This post first appeared on The Life of the Law blog.
Here's something to reconcile: how much I (you?) loved Django Unchained and Inglourious Basterds because they are moral revenge fantasies, and how much you believe in the kind of restorative justice principles touted in The New York Times Magazine earlier this month.
I saw Django this weekend and while I shielded my eyes from the killing of slaves, I opened them wide for the villain-slaughtering scenes in the last half hour of the film. I watched Django (Jamie Foxx) shoot a man in the kneecaps, watched the man writhe on the ground. I watched him shoot another in the groin, all without looking away. And I enjoyed it.
Because when bad guys get hurt, I like it. We all do to some extent. Even if it's just the retaliation of one who had to focus on her hazy shoes for several minutes earlier, gripping her armrest as a man was ripped apart by a dog on screen. The perpetrators were guys I was glad to see die.
So when I got home and sat down at my computer to find the article on restorative justice still open so I could write about it in a laudatory way, I paused.
Why hello, hypocrite.
The debate over the purpose of criminal justice invokes theories of punishment. Possible answers to the question "why incarcerate (or punish)?" are both forward-looking and backward-looking. Forward-looking theories are rehabilitation (get them to where they're not committing crimes), deterrence (prevent other people from committing crimes), and incapacitation (remove the bad guy from the streets, and there's one fewer bad guy on the streets). Then there is the backward-looking theory of retribution (you get what you deserve).
Restorative justice discards these categorical approaches in order to focus on the specific situation at hand. The goal is to "repair the harm caused by the crime," which hinges on relationships between people: victim and offender, offender and community. The set of possible solutions is larger, and communication is critical to identifying the optimal one. A restorative justice process may end in the offender taking care of the victim's garden forever. Or receiving a five-year sentence instead of fifteen. Are these alternative outcomes "deserved?" Who knows. Are they deterring? Unlikely. Are they superior? It depends on your view of justice.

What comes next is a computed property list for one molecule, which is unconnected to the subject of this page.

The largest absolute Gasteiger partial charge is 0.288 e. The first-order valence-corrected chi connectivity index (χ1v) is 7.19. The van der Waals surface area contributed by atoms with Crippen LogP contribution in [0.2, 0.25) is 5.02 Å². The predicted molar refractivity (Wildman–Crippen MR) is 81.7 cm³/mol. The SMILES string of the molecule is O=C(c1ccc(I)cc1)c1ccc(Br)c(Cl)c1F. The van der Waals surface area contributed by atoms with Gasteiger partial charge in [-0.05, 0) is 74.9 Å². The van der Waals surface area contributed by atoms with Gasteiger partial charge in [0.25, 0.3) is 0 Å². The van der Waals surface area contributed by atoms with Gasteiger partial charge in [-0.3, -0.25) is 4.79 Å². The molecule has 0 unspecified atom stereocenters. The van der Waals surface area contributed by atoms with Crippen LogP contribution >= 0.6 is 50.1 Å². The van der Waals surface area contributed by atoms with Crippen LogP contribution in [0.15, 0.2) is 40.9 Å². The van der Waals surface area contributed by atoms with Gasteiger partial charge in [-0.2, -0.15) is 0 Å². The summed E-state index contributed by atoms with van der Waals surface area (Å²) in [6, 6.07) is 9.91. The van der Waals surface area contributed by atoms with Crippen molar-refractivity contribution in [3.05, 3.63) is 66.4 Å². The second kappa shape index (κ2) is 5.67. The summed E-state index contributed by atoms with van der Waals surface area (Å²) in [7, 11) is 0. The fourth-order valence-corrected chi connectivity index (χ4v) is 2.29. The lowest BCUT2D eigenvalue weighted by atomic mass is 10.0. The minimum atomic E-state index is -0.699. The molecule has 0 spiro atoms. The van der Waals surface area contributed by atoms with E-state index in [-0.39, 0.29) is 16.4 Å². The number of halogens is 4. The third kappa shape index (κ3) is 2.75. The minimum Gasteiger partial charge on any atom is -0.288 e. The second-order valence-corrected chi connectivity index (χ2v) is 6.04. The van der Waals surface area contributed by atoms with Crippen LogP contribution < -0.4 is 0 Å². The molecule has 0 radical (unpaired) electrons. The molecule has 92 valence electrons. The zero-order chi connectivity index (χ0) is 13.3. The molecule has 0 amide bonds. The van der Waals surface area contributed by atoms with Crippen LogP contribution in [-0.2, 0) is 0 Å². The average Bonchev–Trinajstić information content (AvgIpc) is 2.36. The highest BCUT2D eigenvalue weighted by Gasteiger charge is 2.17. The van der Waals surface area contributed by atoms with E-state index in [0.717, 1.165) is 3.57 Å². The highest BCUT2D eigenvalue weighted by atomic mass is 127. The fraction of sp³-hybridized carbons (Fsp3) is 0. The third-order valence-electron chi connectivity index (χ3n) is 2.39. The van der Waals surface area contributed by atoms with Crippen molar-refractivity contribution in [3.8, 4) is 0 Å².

In Who's In Charge?: Free Will and the Science of the Brain, Michael Gazzaniga discusses a study in which people who'd labeled themselves as endorsing different theories of justice were asked to allocate punishments. Regardless of whether they put themselves in a forward-looking category, nearly everyone (97 percent) acted retributively.
"The reasons people give for their punishments... do not match what they do. They endorse utilitarian policies in the abstract but invoke retributivist ones in practice."
This suggests that we want to be forward-looking but we're not. Perhaps Tarantino's revenge fantasies are so powerful because of the vindictiveness that lies in us even as outside the cinema we pretend it isn't so, because we hope it isn't so.
In his review of Django, Samuel Sattin at Salon compares it to his experience watching Inglourious Basterds:
It was more like a video game in the experiential sense, an exercise in schadenfreude. Something as simple as someone giving you a joystick and saying, 'Hey, young American Jew, you know those Nazis that sent bubbe and zayde to the ovens? As opposed to playing out that story again, why don't spend a couple of hours blowing the heads off the fuckers who were responsible. It'll be good for you.'
What's probably good for us is to be reminded that our vengeful impulses are a large reason why restorative justice is such an attractive concept. To the extent that we want our more reasonable, forward-looking values to govern our behavior, it wins, because one thing it's very much not is vengeful. Whether it "works" is a question being asked all over the globe and brings us back around to the same issue of what that means.